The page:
Lori Swanson, Attorney General, St. Paul, Minnesota; and Michael O. Freeman, Hennepin County Attorney, Linda M. Freyer, Assistant County Attorney, Minneapolis, Minnesota (for respondent) Cathryn Middlebrook, Chief Appellate Public Defender, Julie L. Nelson, Assistant Public Defender, St. Paul, Minnesota (for appellant)
This opinion will be unpublished and may not be cited except as provided by Minn . Stat. § 480A.08, subd. 3 (2016). Affirmed
Worke, Judge Hennepin County District Court
File No. 27-CR-15-9624 Lori Swanson, Attorney General, St. Paul, Minnesota; and Michael O. Freeman, Hennepin County Attorney, Linda M. Freyer, Assistant County Attorney, Minneapolis, Minnesota (for respondent) Cathryn Middlebrook, Chief Appellate Public Defender, Julie L. Nelson, Assistant Public Defender, St. Paul, Minnesota (for appellant) Considered and decided by Worke, Presiding Judge; Stauber, Judge; and Bratvold, Judge.
Appellant challenges his second-degree assault conviction, arguing that the district court abused its discretion by allowing the state to impeach him with a specified aggravated-robbery conviction and by failing to define intent in the jury instructions. Appellant also makes multiple claims in his pro se supplemental brief. We affirm.
Impeachment with evidence of prior conviction
Appellant Derrean Darnell Hogan first argues that the district court abused its discretion by allowing the state to impeach him with evidence of an aggravated-robbery conviction. He maintains that the district court should have limited the state to presenting evidence that he had been convicted of an unspecified felony.
A witness's prior felony convictions are admissible to impeach credibility if the district court determines that the conviction's probative value outweighs its prejudicial effect. Minn. R. Evid. 609(a)(1). To determine whether a prior conviction may be used to impeach a defendant, the district court considers five factors:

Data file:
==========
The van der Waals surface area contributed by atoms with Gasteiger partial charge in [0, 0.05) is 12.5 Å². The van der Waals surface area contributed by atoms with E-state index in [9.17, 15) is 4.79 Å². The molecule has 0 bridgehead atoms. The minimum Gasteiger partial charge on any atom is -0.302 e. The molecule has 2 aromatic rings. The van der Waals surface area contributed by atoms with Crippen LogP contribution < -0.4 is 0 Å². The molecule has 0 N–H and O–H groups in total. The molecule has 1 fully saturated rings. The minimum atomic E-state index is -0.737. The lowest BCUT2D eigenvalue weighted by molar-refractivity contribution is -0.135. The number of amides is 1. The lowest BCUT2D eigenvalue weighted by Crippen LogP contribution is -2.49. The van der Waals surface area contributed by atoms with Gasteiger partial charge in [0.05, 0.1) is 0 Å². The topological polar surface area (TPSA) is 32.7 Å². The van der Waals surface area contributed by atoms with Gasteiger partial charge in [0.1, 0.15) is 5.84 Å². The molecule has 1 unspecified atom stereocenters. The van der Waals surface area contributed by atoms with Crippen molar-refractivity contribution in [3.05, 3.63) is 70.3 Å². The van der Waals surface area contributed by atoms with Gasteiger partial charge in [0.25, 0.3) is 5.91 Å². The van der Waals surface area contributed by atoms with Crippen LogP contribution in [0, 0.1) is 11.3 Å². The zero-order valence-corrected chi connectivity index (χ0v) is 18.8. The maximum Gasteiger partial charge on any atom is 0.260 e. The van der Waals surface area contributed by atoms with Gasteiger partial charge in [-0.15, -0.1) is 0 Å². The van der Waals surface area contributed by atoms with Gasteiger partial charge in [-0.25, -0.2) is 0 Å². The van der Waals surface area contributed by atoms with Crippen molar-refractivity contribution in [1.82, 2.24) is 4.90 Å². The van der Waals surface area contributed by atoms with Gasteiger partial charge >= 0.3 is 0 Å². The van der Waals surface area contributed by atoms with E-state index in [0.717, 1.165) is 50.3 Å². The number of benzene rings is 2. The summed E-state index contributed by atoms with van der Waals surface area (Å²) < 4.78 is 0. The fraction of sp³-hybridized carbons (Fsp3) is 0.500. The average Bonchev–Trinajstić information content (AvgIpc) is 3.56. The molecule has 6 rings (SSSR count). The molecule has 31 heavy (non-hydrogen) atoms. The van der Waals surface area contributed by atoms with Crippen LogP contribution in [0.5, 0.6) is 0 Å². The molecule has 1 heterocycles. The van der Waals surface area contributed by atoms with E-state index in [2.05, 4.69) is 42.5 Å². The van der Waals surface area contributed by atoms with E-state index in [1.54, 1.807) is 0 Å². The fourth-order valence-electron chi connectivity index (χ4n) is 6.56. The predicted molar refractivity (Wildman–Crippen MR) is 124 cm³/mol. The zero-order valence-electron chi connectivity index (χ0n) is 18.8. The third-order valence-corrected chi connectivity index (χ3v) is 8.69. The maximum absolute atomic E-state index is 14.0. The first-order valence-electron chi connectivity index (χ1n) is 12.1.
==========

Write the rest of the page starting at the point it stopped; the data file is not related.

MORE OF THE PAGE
(1) the impeachment value of the prior crime, (2) the date of the conviction and the defendant's subsequent history, (3) the similarity of the past crime with the charged crime (the greater the similarity, the greater the reason for not permitting use of the prior crime to impeach), (4) the importance of [the] defendant's testimony, and (5) the centrality of the credibility issue.
State v. Jones, 271 N.W.2d 534, 537-38 (Minn. 1978). This court reviews the district court's decision to admit a prior conviction for a clear abuse of discretion. State v. Swanson, 707 N.W.2d 645, 654 (Minn. 2006).
Rule 609 allows the state to impeach a defendant with unspecified felony convictions. State v. Hill, 801 N.W.2d 646, 652 (Minn. 2011). That does not mean, however, that the state may never specify the offense that makes up the prior conviction. Id. "To the contrary, the decision about what details, if any, to disclose about the conviction at the time of impeachment is a decision that remains within the sound discretion of the district court." Id. "If a [district] court finds that the prejudicial effect of disclosing the nature of a felony conviction outweighs its probative value, then it may still allow a party to impeach a witness with an unspecified felony conviction if [its] use . . . satisfies the balancing test of Rule 609(a)(1)." Id. at 652-53.
The state moved to admit three prior felony convictions from 2012: two first-degree aggravated-robbery convictions and an aiding-an-offender conviction that also involved a robbery. The district court applied the five Jones factors.
The district court determined that all three crimes had impeachment value because "the jury needs to get information about the whole person in order to better judge the truth of the testimony." The supreme court has held that "a prior conviction can have impeachment value by helping the jury see the whole person of the defendant and better evaluate his or her truthfulness." Swanson, 707 N.W.2d at 655 (quotation omitted). The supreme court has also stated that "the mere fact that a witness is a convicted felon holds impeachment value." Hill, 801 N.W.2d at 652. Accordingly, the district court properly determined that this factor weighed in favor of admitting the convictions.
As to the date of the prior convictions, the district court found that the 2012 offenses were recent and that this factor therefore weighed in favor of admission. Evidence of a conviction is generally not admissible if more than ten years have elapsed since the date of the conviction. Minn. R. Evid. 609(b). Here, the prior convictions were well within that time frame.